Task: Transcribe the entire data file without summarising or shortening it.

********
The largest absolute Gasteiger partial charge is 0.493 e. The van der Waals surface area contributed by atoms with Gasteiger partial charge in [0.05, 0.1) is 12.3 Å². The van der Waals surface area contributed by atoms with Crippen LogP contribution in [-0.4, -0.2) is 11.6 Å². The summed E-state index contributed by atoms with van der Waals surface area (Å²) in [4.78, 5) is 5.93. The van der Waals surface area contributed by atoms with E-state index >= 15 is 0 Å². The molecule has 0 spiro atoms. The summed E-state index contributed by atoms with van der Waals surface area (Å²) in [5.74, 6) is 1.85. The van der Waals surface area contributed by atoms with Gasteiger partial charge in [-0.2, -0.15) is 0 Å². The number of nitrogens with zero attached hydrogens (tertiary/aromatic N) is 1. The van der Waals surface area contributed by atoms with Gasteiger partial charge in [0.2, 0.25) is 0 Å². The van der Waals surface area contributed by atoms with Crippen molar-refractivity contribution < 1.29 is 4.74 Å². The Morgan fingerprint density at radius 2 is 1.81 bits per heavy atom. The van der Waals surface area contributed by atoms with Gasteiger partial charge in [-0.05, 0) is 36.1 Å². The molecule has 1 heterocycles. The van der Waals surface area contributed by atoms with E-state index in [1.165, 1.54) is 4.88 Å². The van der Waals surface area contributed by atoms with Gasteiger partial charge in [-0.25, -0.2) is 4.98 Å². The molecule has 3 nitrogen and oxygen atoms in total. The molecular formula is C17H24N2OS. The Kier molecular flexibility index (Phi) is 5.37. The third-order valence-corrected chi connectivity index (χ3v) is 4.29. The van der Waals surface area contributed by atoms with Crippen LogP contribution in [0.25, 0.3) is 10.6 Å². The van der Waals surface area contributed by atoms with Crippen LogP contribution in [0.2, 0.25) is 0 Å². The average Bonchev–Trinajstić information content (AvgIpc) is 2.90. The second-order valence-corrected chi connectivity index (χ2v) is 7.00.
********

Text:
The largest absolute Gasteiger partial charge is 0.493 e. The van der Waals surface area contributed by atoms with Gasteiger partial charge in [0.05, 0.1) is 12.3 Å². The van der Waals surface area contributed by atoms with Crippen LogP contribution in [-0.4, -0.2) is 11.6 Å². The summed E-state index contributed by atoms with van der Waals surface area (Å²) in [4.78, 5) is 5.93. The van der Waals surface area contributed by atoms with E-state index >= 15 is 0 Å². The molecule has 0 spiro atoms. The summed E-state index contributed by atoms with van der Waals surface area (Å²) in [5.74, 6) is 1.85. The van der Waals surface area contributed by atoms with Gasteiger partial charge in [-0.2, -0.15) is 0 Å². The number of nitrogens with zero attached hydrogens (tertiary/aromatic N) is 1. The van der Waals surface area contributed by atoms with Gasteiger partial charge in [0.2, 0.25) is 0 Å². The van der Waals surface area contributed by atoms with Crippen molar-refractivity contribution < 1.29 is 4.74 Å². The Morgan fingerprint density at radius 2 is 1.81 bits per heavy atom. The van der Waals surface area contributed by atoms with Gasteiger partial charge in [-0.05, 0) is 36.1 Å². The molecule has 1 heterocycles. The van der Waals surface area contributed by atoms with E-state index in [1.165, 1.54) is 4.88 Å². The van der Waals surface area contributed by atoms with Gasteiger partial charge in [-0.25, -0.2) is 4.98 Å². The molecule has 3 nitrogen and oxygen atoms in total. The molecular formula is C17H24N2OS. The Kier molecular flexibility index (Phi) is 5.37. The third-order valence-corrected chi connectivity index (χ3v) is 4.29. The van der Waals surface area contributed by atoms with Crippen LogP contribution in [0.25, 0.3) is 10.6 Å². The van der Waals surface area contributed by atoms with Crippen LogP contribution in [0.2, 0.25) is 0 Å². The average Bonchev–Trinajstić information content (AvgIpc) is 2.90. The second-order valence-corrected chi connectivity index (χ2v) is 7.00.